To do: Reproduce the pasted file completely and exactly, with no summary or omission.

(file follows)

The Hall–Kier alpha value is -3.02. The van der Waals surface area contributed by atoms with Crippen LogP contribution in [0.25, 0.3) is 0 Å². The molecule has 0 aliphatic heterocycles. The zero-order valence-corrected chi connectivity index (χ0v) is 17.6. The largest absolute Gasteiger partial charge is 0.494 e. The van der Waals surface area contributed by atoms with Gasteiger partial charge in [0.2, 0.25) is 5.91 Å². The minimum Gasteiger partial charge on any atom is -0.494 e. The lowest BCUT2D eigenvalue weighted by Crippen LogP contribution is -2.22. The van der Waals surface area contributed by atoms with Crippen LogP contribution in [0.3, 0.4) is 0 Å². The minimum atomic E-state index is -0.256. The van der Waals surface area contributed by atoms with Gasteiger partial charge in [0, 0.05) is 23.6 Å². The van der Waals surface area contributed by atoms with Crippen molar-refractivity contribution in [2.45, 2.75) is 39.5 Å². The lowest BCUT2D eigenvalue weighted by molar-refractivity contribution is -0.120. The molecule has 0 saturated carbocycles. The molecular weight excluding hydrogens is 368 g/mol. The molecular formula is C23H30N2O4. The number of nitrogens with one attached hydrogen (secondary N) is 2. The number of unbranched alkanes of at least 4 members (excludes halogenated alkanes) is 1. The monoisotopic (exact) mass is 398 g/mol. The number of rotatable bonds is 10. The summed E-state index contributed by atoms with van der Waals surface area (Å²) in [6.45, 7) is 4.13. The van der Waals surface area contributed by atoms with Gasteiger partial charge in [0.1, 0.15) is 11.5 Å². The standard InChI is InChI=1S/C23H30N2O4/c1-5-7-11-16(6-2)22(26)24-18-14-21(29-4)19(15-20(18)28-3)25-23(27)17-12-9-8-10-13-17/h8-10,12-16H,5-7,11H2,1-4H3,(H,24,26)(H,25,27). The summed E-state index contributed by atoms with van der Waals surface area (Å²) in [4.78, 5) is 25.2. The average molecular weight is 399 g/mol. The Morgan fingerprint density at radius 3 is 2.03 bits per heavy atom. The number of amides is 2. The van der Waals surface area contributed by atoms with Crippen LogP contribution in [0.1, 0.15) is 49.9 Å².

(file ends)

The Hall–Kier alpha value is -3.02. The van der Waals surface area contributed by atoms with Crippen LogP contribution in [0.25, 0.3) is 0 Å². The molecule has 0 aliphatic heterocycles. The zero-order valence-corrected chi connectivity index (χ0v) is 17.6. The largest absolute Gasteiger partial charge is 0.494 e. The van der Waals surface area contributed by atoms with Gasteiger partial charge in [0.2, 0.25) is 5.91 Å². The minimum Gasteiger partial charge on any atom is -0.494 e. The lowest BCUT2D eigenvalue weighted by Crippen LogP contribution is -2.22. The van der Waals surface area contributed by atoms with Crippen LogP contribution in [0.3, 0.4) is 0 Å². The minimum atomic E-state index is -0.256. The van der Waals surface area contributed by atoms with Gasteiger partial charge in [0, 0.05) is 23.6 Å². The van der Waals surface area contributed by atoms with Crippen molar-refractivity contribution in [2.45, 2.75) is 39.5 Å². The lowest BCUT2D eigenvalue weighted by molar-refractivity contribution is -0.120. The molecule has 0 saturated carbocycles. The molecular weight excluding hydrogens is 368 g/mol. The molecular formula is C23H30N2O4. The number of nitrogens with one attached hydrogen (secondary N) is 2. The number of unbranched alkanes of at least 4 members (excludes halogenated alkanes) is 1. The monoisotopic (exact) mass is 398 g/mol. The number of rotatable bonds is 10. The summed E-state index contributed by atoms with van der Waals surface area (Å²) in [6.45, 7) is 4.13. The van der Waals surface area contributed by atoms with Gasteiger partial charge in [0.1, 0.15) is 11.5 Å². The standard InChI is InChI=1S/C23H30N2O4/c1-5-7-11-16(6-2)22(26)24-18-14-21(29-4)19(15-20(18)28-3)25-23(27)17-12-9-8-10-13-17/h8-10,12-16H,5-7,11H2,1-4H3,(H,24,26)(H,25,27). The summed E-state index contributed by atoms with van der Waals surface area (Å²) in [4.78, 5) is 25.2. The average molecular weight is 399 g/mol. The Morgan fingerprint density at radius 3 is 2.03 bits per heavy atom. The number of amides is 2. The van der Waals surface area contributed by atoms with Crippen LogP contribution in [0.1, 0.15) is 49.9 Å².